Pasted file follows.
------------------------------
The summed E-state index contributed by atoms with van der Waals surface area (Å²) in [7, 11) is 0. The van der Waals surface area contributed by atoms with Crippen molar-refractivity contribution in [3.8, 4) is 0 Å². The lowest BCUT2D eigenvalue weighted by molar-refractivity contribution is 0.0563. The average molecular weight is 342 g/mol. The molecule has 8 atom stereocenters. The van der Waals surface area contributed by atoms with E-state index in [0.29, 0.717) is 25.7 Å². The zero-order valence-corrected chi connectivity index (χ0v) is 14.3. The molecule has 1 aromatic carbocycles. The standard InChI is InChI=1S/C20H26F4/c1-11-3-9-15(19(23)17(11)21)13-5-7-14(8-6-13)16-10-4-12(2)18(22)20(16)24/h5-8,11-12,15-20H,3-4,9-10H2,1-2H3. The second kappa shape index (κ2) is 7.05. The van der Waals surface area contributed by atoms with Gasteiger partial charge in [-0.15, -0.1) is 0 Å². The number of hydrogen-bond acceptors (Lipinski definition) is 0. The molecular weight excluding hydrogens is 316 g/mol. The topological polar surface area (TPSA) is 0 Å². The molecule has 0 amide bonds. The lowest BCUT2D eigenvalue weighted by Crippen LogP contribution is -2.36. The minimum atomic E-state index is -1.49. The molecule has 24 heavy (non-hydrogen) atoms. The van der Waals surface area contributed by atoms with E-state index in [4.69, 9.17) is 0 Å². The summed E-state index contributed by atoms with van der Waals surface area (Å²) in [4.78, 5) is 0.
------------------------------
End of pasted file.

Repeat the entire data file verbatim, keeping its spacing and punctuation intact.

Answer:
The summed E-state index contributed by atoms with van der Waals surface area (Å²) in [7, 11) is 0. The van der Waals surface area contributed by atoms with Crippen molar-refractivity contribution in [3.8, 4) is 0 Å². The lowest BCUT2D eigenvalue weighted by molar-refractivity contribution is 0.0563. The average molecular weight is 342 g/mol. The molecule has 8 atom stereocenters. The van der Waals surface area contributed by atoms with E-state index in [0.29, 0.717) is 25.7 Å². The zero-order valence-corrected chi connectivity index (χ0v) is 14.3. The molecule has 1 aromatic carbocycles. The standard InChI is InChI=1S/C20H26F4/c1-11-3-9-15(19(23)17(11)21)13-5-7-14(8-6-13)16-10-4-12(2)18(22)20(16)24/h5-8,11-12,15-20H,3-4,9-10H2,1-2H3. The second kappa shape index (κ2) is 7.05. The van der Waals surface area contributed by atoms with Gasteiger partial charge in [-0.15, -0.1) is 0 Å². The number of hydrogen-bond acceptors (Lipinski definition) is 0. The molecular weight excluding hydrogens is 316 g/mol. The topological polar surface area (TPSA) is 0 Å². The molecule has 0 amide bonds. The lowest BCUT2D eigenvalue weighted by Crippen LogP contribution is -2.36. The minimum atomic E-state index is -1.49. The molecule has 24 heavy (non-hydrogen) atoms. The van der Waals surface area contributed by atoms with E-state index in [4.69, 9.17) is 0 Å². The summed E-state index contributed by atoms with van der Waals surface area (Å²) in [4.78, 5) is 0.